The Fish and Wildlife Service (Service) recently announced (pdf) a proposed rule to reclassify the wood bison (Bison bison athabascae) from endangered to threatened under the Endangered Species Act (ESA). After completing a 12-month status review, the Service found that threats still affect the wood bison, with the largest threat being the loss of habitat caused by agricultural development, the presence of diseased wood bison and cattle herds on habitat that could be restored with disease-free herds, and the commercial production of plains bison in historical wood bison habitat. However, the Service found that these threats were not of sufficient imminence, intensity, or magnitude to indicate that the wood bison is presently in danger of extinction given the increase in the number of herds and population sizes, the ongoing management of the species, and protections provided by law. They therefore found that the wood bison is not endangered. Because threats to the wood bison still exist, however, the Service determined that the reclassification of the wood bison from endangered to threatened was warranted.
The wood bison is a relative of the American plains bison. Historically, the wood bison occupied Canadian ranges north of the plains bison. All wild wood bison presently are found in northwestern Canada. While woods bison populations were once estimated at about 168,000, the subspecies was nearly eliminated by the late 1800s. Like the plains bison, overharvest is estimated to be the major cause for the wood bison’s decline.
ESA section 4(f) generally directs the Service to develop and implement recovery plans for endangered and threatened species, but no such plan has been instituted for the woods bison because no wild populations currently exist in the United States. However, in Canada, the National Wood Bison Recovery Team (NWBRT) published a national recovery plan. This plan established four primary goals: (1) reestablish at least four discrete, free-ranging, disease-free, and viable populations of 400 or more wood bison in Canada; (2) foster the restoration of wood bison in other parts of their original range and in suitable habitat elsewhere; (3) ensure that the genetic integrity of wood bison is maintained without further loss as a consequence of human intervention; and (4) restore disease-free wood bison herds.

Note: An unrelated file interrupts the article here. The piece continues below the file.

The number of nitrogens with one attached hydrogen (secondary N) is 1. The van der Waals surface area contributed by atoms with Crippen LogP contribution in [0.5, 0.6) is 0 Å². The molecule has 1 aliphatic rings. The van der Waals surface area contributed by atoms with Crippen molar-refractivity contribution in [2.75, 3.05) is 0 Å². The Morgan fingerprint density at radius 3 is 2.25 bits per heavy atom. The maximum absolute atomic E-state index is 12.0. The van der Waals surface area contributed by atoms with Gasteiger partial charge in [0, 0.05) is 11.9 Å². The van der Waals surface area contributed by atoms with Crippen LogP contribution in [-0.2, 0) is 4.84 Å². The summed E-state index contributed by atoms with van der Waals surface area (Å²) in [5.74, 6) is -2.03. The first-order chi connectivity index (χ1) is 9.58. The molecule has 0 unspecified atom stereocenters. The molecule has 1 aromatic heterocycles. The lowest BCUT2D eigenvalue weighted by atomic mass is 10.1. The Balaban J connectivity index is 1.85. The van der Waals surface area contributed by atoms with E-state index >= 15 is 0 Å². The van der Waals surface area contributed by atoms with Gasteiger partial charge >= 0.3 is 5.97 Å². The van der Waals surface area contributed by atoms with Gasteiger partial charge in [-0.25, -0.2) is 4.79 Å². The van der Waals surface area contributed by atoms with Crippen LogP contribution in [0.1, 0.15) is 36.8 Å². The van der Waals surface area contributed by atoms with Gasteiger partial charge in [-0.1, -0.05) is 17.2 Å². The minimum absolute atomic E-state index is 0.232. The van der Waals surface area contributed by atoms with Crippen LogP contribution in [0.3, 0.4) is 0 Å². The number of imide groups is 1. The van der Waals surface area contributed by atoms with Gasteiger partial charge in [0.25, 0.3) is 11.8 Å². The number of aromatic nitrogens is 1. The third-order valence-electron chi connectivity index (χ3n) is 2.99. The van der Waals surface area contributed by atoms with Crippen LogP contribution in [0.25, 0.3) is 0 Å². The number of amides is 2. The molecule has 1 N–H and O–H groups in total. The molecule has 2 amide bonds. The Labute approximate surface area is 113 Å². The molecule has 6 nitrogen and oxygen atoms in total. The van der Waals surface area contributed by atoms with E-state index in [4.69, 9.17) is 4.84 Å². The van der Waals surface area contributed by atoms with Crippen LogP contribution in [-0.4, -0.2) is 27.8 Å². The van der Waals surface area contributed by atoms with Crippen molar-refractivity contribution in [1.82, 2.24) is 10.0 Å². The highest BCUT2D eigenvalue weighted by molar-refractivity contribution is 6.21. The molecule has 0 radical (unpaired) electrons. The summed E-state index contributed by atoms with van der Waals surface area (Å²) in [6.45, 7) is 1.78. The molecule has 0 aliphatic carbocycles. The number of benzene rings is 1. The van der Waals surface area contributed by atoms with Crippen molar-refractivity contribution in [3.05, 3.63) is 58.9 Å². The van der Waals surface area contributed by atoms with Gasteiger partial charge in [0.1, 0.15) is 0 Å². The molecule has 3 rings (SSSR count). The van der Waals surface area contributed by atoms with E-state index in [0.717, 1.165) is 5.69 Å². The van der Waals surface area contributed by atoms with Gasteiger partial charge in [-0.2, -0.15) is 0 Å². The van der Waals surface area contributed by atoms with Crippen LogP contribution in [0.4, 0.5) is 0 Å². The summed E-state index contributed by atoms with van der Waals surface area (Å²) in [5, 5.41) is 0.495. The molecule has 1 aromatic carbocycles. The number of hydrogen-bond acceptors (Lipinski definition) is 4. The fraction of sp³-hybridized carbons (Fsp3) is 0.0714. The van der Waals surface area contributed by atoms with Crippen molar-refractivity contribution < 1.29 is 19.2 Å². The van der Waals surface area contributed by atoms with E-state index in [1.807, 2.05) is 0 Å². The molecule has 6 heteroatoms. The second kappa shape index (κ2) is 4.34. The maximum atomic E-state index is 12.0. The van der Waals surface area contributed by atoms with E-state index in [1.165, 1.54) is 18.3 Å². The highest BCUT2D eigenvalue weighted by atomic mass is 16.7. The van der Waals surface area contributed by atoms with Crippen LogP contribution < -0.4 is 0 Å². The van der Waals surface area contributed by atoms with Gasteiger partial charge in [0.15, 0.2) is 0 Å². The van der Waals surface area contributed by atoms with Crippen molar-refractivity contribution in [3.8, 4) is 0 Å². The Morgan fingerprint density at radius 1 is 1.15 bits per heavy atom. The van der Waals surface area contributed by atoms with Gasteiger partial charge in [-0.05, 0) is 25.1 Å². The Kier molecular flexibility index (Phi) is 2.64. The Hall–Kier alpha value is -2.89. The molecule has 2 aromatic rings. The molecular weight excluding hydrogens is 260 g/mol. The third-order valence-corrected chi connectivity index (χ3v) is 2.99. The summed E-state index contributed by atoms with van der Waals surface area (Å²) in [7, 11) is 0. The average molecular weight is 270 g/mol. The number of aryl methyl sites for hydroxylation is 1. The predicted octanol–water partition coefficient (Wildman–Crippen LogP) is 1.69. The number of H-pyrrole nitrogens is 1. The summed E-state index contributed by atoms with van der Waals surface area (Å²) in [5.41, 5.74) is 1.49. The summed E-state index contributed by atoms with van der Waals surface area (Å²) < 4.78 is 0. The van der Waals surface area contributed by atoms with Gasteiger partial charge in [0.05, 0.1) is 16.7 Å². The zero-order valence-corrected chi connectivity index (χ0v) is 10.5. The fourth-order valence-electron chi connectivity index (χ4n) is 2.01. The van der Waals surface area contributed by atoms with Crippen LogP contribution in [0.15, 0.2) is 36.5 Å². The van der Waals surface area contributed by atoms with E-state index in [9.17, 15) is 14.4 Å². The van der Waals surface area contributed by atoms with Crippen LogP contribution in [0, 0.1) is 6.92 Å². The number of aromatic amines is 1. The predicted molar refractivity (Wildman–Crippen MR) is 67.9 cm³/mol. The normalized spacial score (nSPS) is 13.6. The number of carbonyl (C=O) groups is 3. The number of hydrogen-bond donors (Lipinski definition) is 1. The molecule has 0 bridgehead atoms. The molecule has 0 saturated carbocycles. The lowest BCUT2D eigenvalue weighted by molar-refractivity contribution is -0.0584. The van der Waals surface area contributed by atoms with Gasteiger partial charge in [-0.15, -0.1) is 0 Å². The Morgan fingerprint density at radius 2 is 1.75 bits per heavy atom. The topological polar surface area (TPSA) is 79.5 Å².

In 1978, there was only one free-ranging, disease-free herd with 300 individuals. However, a status review in 2000 revealed that the number of disease-free herds had increased to six, and the total population had grown to approximately 2,800 individuals. Since 2000, an additional disease-free, free-ranging herd has been established, bringing the total number of herds to seven and the total number of disease-free, free-ranging wood bison to approximately 4,400. Four of the seven existing herds have populations of 400 or more, thus meeting the NWBRT’s first recovery goal. There are also four captive herds that have been established, though only three of those herds are currently viable.
The NWBRT previously petitioned the Service to reclassify the wood bison from endangered to threatened on November 26, 2007. After issuing a 90-day finding (pdf) concluding that the petition presented substantial scientific and commercial information indicating that reclassification may be warranted, the Service initiated a status review. The proposed reclassification of the wood bison constitutes the Service’s 12-month finding on the petition to reclassify. The Service is seeking public comments on the proposed rule. Written comments must be received by April 11, 2011, and written requests for a public hearing must be received by March 25, 2011.
David Miller assists clients on a variety of complex land use and environment related matters, including matters dealing with the National Environmental Policy Act, Section 4(f) of the Department of Transportation Act, and the ...
Nossaman’s Endangered Species Law & Policy blog focuses on news, events, and policies affecting endangered species issues in California and throughout the United States. Topics include listing and critical habitat decisions, conservation and recovery planning, inter-agency consultation, and related developments in law, policy, and science. We also inform readers about regulatory and legislative developments, as well as key court decisions.
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